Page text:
As you know, I teach science. There are 3 possible options that students can sit for GCSE science at age 16: single science, double science and 3 separate sciences. Single & double are combined science which have aspects of biology, chemistry & physics. Most students do double science. The exams for all of these are next Wednesday, 7th June, in the afternoon. Every kid in the country, just about, will be sitting a science exam on that day, and I'm completely overworked right now with tutoring and group classes.
So, I'm trying to find out what the various double science syllabuses want the kids to know about white blood cells, disease, immunity and vaccination etc. There are 3 possible exam boards for these public exams, and each board offers at least 2 double science syllabuses to add severe overcomplication; but most of my kids are doing one of 2 syllabuses. Which theoretically should make things easier. Except, while AQA Co-ordinated specifies an entire page of content, going into a fair bit of detail about what's required, Edexcel B has all of 3 very vague lines. And I can't find a single exam question from an actual recent past exam on the topic. I can only find questions from books that are written to be roughly the same difficulty level, not actual past papers. This is despite there being 3 exam boards with 6 current syllabuses. I can find 3 separate science past paper questions on bacteria, disease and immunity coming out of my ears, but no double science ones. Am boggling, here.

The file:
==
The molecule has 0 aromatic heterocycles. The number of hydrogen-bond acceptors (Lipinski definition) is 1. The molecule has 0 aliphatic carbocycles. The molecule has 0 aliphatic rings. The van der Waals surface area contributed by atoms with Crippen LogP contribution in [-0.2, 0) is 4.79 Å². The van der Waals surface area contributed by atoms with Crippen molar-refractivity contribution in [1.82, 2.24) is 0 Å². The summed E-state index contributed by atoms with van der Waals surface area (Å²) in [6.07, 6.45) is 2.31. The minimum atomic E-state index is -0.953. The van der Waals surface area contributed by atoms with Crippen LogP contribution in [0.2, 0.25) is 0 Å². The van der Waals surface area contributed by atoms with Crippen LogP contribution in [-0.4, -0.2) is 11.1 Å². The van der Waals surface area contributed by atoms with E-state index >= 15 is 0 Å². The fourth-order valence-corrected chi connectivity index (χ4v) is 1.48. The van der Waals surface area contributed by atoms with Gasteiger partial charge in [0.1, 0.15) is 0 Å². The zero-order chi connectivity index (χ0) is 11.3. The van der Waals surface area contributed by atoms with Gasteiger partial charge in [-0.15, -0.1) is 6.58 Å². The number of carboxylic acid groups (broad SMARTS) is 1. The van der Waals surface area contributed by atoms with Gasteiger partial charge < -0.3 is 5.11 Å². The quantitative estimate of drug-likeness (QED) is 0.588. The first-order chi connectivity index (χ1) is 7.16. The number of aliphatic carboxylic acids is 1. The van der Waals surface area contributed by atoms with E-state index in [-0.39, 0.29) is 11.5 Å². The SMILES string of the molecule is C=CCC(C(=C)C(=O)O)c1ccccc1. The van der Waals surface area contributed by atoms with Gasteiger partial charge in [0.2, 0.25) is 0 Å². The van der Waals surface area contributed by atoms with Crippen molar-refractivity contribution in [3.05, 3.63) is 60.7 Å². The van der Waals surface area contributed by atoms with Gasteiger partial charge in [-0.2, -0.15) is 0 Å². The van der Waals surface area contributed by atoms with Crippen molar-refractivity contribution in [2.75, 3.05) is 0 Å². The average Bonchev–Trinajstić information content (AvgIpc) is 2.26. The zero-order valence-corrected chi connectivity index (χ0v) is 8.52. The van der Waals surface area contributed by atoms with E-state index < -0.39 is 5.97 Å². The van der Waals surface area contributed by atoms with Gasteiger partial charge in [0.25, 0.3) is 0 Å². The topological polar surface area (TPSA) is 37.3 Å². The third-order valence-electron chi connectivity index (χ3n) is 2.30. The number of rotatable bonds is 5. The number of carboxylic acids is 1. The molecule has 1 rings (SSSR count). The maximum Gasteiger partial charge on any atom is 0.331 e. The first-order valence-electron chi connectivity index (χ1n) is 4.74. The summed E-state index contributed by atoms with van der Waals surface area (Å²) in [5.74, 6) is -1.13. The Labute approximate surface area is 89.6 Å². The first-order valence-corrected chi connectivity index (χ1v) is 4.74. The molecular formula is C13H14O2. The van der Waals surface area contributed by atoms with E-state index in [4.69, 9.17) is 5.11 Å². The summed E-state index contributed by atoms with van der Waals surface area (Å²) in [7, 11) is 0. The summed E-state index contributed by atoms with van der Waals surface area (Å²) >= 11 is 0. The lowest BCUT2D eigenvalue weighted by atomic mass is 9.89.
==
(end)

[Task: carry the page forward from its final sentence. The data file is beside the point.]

I don't want to waste my time or theirs teaching them stuff they don't need a week before the exam, but why is it on the syllabus if they never ask about it?
The bit that kills me most about both of the Edexcel 3 separate science syllabuses is the bit about artificial insemination of cattle. I mean, have these examiners ever MET a class of 15 year olds? Let alone tried to TEACH them about this! The June 2004 paper, for example, features a picture of an "artificial vagina used to collect semen from a bull", for god's sake. I can't look at it without laughing!
But even worse than that is the stupid names the stud bulls have. "Ranby Viceroy is a Friesan bull. His semen is collected four times each week and each sample is diluted 50 times before storage. How many pregnancies could Ranby Viceroy be responsible for in one year?"
At least it's "Ranby" and not "Randy" - but it's near enough to kill all the dyslexics, for starters.
I honestly believe the examiners have never met a 15 y.o. in their lives, let alone ever tried to teach one, let alone tried to teach a whole class of them.